Review: Shutter

Shutter, the latest in the Asian/American horror film exchange program, is one of the weaker entries, although it still has enough chills to make it a decent Friday night date film. The story is typical horror film fare: photographer Ben Shaw (Joshua Jackson) and his wife Jane (Rachael Taylor) get married and move to Japan where Ben has a job. For Ben, this is his second tour in Japan, having lived there two years earlier working for the same company. This time, though, since he’s newly married, he and his wife spend a few days honeymooning. As Jane drives the couple to an idyllic cabin in the shadow of Mt. Fuji, a ghostly female figure appears on the road. Jane can’t get out of the way fast enough and runs the girl down, crashing the car in the process. Of course, when she and Ben examine the road, no body is found. Like I said, typical.

Where Shutter diverges is in the pictures Ben takes of the couple. When they get the pictures back, there’s a weird ghost image on the film. This image keeps showing up and eventually Jane recognizes the girl as the one she hit on the road. Obviously, there’s a connection we’re not seeing and sure enough, as Shutter winds its way through 85 minutes everything gets answered. Now, if you’ve seen a few horror films in your day, as I have, none of these answers come as a complete surprise. There’s a few slight variations on a theme, but really, there’s nothing terribly original in the story here.

Originality comes into play in the filmmaking itself. Director Masayuki Ochiai is able to infuse a fair bit of suspense with clever use of lighting and sound effects. In one scene in particular, Ben confronts the spirit in almost complete darkness, the only lighting coming from intermittent flashes of the strobe lights set up for a photo shoot. We get glimpses of the ghost as she gets closer and closer to Ben and this, combined with a scary score, provides one of the true frightening sequences in the film. For most of the other scares, though, Ochiai relies on “surprise tactics,” where something jumps out or there’s a sudden change in conditions so we, as an audience, are jolted, not by terror but by surprise. By the end of the film, this technique has been used so often we almost become immune to it.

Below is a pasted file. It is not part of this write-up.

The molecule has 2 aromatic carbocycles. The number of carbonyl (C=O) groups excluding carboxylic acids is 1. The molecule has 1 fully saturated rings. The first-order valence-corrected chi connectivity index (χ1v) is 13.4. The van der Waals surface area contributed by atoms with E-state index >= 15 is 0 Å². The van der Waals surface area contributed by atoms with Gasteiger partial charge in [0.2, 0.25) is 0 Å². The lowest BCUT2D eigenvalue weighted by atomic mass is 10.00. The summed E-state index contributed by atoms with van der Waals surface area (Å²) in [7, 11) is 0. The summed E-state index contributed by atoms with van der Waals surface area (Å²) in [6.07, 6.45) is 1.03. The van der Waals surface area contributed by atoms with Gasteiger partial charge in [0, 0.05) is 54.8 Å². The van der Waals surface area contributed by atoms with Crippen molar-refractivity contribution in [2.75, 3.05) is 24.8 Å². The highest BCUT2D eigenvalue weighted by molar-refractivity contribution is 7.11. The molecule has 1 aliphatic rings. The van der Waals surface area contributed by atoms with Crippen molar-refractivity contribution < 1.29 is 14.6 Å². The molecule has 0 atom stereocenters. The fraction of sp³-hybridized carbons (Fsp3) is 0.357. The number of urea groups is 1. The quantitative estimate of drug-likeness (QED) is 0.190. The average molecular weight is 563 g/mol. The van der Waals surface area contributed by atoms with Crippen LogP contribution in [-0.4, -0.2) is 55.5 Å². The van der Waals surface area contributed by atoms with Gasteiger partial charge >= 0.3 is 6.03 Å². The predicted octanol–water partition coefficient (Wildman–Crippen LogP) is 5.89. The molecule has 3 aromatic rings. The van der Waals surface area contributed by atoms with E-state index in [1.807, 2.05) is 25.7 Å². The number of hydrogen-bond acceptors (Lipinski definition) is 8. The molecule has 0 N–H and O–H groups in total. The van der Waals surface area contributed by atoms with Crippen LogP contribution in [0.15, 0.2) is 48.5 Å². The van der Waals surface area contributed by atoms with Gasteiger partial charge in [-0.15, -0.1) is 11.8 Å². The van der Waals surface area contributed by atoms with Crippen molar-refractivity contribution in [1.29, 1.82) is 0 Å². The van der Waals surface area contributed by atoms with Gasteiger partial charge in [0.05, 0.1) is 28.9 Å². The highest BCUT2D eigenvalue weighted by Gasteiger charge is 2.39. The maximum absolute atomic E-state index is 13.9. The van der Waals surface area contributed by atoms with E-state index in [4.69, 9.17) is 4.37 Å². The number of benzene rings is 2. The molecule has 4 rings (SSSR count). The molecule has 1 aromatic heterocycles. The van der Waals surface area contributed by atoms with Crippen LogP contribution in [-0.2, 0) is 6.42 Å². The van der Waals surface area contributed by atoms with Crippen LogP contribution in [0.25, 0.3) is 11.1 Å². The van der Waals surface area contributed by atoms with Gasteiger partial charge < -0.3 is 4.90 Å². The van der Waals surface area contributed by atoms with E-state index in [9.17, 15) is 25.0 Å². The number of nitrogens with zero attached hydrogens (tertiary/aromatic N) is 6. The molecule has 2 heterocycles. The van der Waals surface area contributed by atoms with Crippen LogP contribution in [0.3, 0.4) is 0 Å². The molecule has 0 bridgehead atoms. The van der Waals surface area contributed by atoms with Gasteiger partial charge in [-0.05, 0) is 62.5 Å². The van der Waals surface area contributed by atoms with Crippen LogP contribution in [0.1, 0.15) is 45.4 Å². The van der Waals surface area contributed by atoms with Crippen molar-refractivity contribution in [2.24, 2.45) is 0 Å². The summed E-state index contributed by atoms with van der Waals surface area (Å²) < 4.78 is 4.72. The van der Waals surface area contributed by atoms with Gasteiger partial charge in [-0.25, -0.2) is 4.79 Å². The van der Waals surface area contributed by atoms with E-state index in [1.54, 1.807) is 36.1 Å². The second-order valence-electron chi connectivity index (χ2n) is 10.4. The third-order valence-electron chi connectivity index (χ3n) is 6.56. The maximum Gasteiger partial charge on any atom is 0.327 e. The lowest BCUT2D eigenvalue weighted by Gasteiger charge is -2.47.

Unfortunately, Joshua Jackson doesn’t help much. He is not really up to the task, delivering a performance which is wooden and rote. We never really get the terror he’s supposed to be feeling. Rachael Taylor is a little better, but her constant look of concern doesn’t give her much emotional room for growth.

Now, I know, we’re not looking at films like Shutter for deep character development and intricate plots, but without them, there’s nothing for the audience to grab on to. If we don’t care about the characters we can’t get scared when they are in danger, if the plot isn’t intricate, we’ll get bored. With Shutter, it’s almost there. There are glimpses of something incredibly creepy, but in the end, it’s just slightly underdeveloped.

(originally published on

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